Their team has tested two approaches — using a 3D printed biodegradable polymer scaffold onto which cells attach and 3D bioprinting a hydrogel bioink containing the cells in the same geometry, but without the scaffold. So far, smaller prototypes tested in petri dishes or implanted in rats have provided a strong evidence of new tissue formation within four weeks. Most importantly, early results have shown that the collagen network characteristics in the engineered tissue can indeed be controlled by manipulating the scaffold design or bioink composition in conjunction with the bioprinting process parameters.

ISE researchers use machines that don’t vary much from traditional extrusion-based 3D printing machines. One key difference is the need to control temperature and the operating environment to a greater extent than with traditional 3D printing. The optimal temperature for working with cells is, unsurprisingly, 98.6 degrees Fahrenheit. A 3D printing machine the researchers use that is located on NC State’s Centennial Campus is set up inside a biosafety cabinet, much like a cleanroom, the kind of environment Starly envisions in the biomanufacturing assembly line of the future.

From concept to market

Taking a product to market and getting mankind closer to 3D printing major organs will be a long and complex process.

After more lab testing and animal trials, Shirwaiker’s work could potentially move on to Food and Drug Administration (FDA) human clinical trials. But, it’s a long and rigorous process that could take several years.

One of the challenges ahead as the field matures is finding a better way to test the quality and safety of tissue or an organ before it is implanted into a patient; current methods actually destroy the tissue or organ in order to test it. Should multiple versions of a product be produced at once so that one can be tested and another implanted? Whatever methods are developed, Starly said, time is of the essence.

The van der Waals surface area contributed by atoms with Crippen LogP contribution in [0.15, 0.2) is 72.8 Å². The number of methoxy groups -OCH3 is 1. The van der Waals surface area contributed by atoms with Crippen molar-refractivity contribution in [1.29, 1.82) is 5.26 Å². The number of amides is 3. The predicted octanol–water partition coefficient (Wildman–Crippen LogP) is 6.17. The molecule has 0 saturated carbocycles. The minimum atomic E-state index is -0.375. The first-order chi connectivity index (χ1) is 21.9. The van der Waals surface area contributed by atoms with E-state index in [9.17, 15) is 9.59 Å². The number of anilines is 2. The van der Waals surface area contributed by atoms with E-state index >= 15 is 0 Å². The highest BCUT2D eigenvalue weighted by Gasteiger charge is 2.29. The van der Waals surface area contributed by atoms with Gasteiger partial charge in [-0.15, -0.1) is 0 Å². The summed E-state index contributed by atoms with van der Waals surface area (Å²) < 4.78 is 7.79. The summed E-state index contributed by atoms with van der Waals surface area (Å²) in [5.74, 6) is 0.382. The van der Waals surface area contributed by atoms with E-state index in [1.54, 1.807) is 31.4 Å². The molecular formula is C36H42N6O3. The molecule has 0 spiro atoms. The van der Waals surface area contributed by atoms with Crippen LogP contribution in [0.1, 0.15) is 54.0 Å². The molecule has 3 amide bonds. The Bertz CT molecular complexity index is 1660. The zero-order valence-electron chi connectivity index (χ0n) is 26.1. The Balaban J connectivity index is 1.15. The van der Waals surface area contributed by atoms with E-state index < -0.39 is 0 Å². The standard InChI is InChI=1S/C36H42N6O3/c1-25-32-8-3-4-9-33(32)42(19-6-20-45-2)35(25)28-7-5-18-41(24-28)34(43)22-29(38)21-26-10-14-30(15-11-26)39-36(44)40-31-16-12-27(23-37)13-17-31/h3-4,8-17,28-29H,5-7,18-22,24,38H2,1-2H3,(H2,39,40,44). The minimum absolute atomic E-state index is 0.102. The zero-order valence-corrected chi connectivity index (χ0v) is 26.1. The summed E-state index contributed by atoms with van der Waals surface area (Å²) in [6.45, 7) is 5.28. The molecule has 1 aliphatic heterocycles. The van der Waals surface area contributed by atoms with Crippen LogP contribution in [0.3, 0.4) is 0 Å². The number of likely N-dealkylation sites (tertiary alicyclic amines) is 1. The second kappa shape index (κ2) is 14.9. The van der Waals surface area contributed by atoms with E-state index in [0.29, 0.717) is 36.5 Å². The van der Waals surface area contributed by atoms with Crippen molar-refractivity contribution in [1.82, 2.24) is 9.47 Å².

“In a production-based environment, you can’t take four or five days to find out if this sample is good. It has to be fast.”

Like Starly, Shirwaiker envisions a future that seems like science fiction. He says we may see a day when bioprinted organs will include sensors that can alert a patient and their physician when something is wrong or even help the organ autocorrect.

To get there, we will need the kind of advances in multidisciplinary tissue engineering technologies, including bioprinting, that are being produced at NC State. Once the core technologies are perfected, Shirwaiker said, the types of cells used and the end-product organ desired can vary.

“Somebody making a bladder or a liver can still use the same fundamental principles and manufacturing methods but apply it for their cell types and their tissues,” he said. “At the end of the day, it will take synergistic efforts from universities, federal agencies, and the industry to help realize the promise of printed tissues and organs.”